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creased; and also of the facility with which its fallen cities may be raised from their foundation, and forsaken cities, though not fallen, even cities still existing, though without inhabitants, and houses still standing, though without man, may be repaired or restored to dwell in.

The land of promise, rightly bearing that title still, when looked at as it is, appears indeed like an oak which the storms of winter have stripped of its leaves. But in taking up the covenant with Abraham, and Isaac, and Jacob, it is not in that aspect that we would view it here; but rather would we look to what it has been, and to the substance that is in it still, in order to show what, in accordance with the Abrahamic covenant, and many precious promises of Scripture, it yet shall be, when that substance which is in it shall put forth its fullest foliage anew, even richer and more beauteous than ever; and the bare and naked land be covered and clothed again, like an oak of Bashan in summer.

The desolation of many cities, as illustrative of prophecy, might be told in a word; but the practicability of their restoration demands a closer inspection. Nay, the ruins would all need to be disclosed to view, as has been of late partially the case with some, before a complete idea could be formed of the amplitude of the materials ready for reconstruction. The ruins of Syria are not like those of many other lands; not like those of Egypt, for instance, often buried beneath the sand; nor like those of other countries, where broken fragments of once connected walls encumber the ground, incapable of being built up again. But better promises than Israel, or any other nation ever yet inherited, have in these pages to be kept ultimately in view. And we would here draw from the past, or describe the present, to show how, in respect to the land, all things are ready, or ripening fast for the completion-it may be at no


distant day, though other judgments yet intervene-of the covenant with faithful Abraham, to which no curses are annexed; and also how the past and still visible judgments which have come upon the land may be viewed as pointing to, and preparing for the time, when mercy shall rejoice over them, and the world, with all its families, blessed in the seed of Jacob, be a witness that the God of Israel is a covenant-keeping God, who will not suffer his faithfulness to fail, but overrules all things for the final accomplishment of his word, and for the ultimate manifestation of his glory.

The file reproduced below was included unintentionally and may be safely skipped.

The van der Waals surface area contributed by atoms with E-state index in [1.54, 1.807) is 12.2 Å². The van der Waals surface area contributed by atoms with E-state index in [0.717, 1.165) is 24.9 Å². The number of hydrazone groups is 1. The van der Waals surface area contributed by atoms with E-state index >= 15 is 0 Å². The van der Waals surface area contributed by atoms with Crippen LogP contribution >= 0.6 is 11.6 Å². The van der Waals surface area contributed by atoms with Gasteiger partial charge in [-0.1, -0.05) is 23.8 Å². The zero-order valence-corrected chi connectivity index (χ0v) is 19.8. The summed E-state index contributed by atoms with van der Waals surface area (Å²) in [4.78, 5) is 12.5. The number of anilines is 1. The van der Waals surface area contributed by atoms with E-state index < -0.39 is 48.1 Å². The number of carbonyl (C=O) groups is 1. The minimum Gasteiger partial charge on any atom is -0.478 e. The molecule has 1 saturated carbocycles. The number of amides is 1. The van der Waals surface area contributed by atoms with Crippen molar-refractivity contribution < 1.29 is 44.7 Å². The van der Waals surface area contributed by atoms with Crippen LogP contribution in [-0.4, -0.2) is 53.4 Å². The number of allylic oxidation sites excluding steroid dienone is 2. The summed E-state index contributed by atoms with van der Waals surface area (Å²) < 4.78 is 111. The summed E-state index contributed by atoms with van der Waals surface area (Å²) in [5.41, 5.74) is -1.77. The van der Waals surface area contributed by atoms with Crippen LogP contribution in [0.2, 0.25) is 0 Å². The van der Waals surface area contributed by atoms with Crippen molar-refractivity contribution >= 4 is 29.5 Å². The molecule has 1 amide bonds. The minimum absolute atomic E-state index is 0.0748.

THE name of "the land of Canaan" is nearly co-eval with the deluge. And the names of ancient cities, still attached to the same localities, serve at once to fix the site of the territory possessed by the Canaanites, when "the nations were divided after the flood." Sidon, the father of the Sidonians, was the eldest son of Canaan, the grandson of Noah. "The border of the Canaanites was from Sidon, as thou comest to Gerar unto Gaza,"1 &c. "The families of the Canaanites were spread abroad," and they speedily occupied extensive regions in Syria.

The dwelling of the families of Shem, of whom came the Hebrew race, was in the east.2 Abram dwelt in Ur of the Chaldees, beyond the Euphrates.

1 Gen. x. 19.

2 Ibid. 30.

3 Ibid. xv. 7.


From the time that God blessed Noah, after the deluge, there is no record that his voice was heard by man, till He appeared unto Abram, when he was in Mesopotamia. Four hundred years subsequent to the establishment of the covenant with Noah and his seed, the word of the Lord came unto the son of Terah, a descendant of Shem, "Get thee out of thy country, and from thy kindred, and from thy father's house, unto a land that I will show thee; and I will make of thee a great nation, and I will bless thee, and make thy name great ; and thou shalt be a blessing: and I will bless them that bless thee, and curse him that curseth thee: and in thee shall all families of the earth be blessed. So Abram departed, as the Lord had spoken unto him. And Abram took Sarai his wife, and Lot, his brother's son, and all their substance that they had gathered, and the souls that they had gotten in Haran; and they went forth to go into the land of Canaan; and into the land of Canaan they came. And Abram passed through the land unto the plain of Sichem, unto the plain of Moreh. And the Canaanite was then in the land. And the Lord appeared unto Abram, and said, UNTO THY SEED WILL I GIVE THIS LAND: and there builded he an altar unto the Lord, who appeared unto him.""

A grievous famine prevailing afterwards in Canaan, Abram went down into Egypt, to sojourn for a season. After his return, as on his first entrance into Canaan, the promise was confirmed and renewed more amply than before:-" And the Lord said unto Abram, after Lot was separated from him, Lift up now thine eyes, and look from the place where thou art, northward, and southward, and eastward, and westward; for all the land which thou seest, to thee will I give it, and to thy

1 Acts vii. 2.

? Gen. xii. 1-6.

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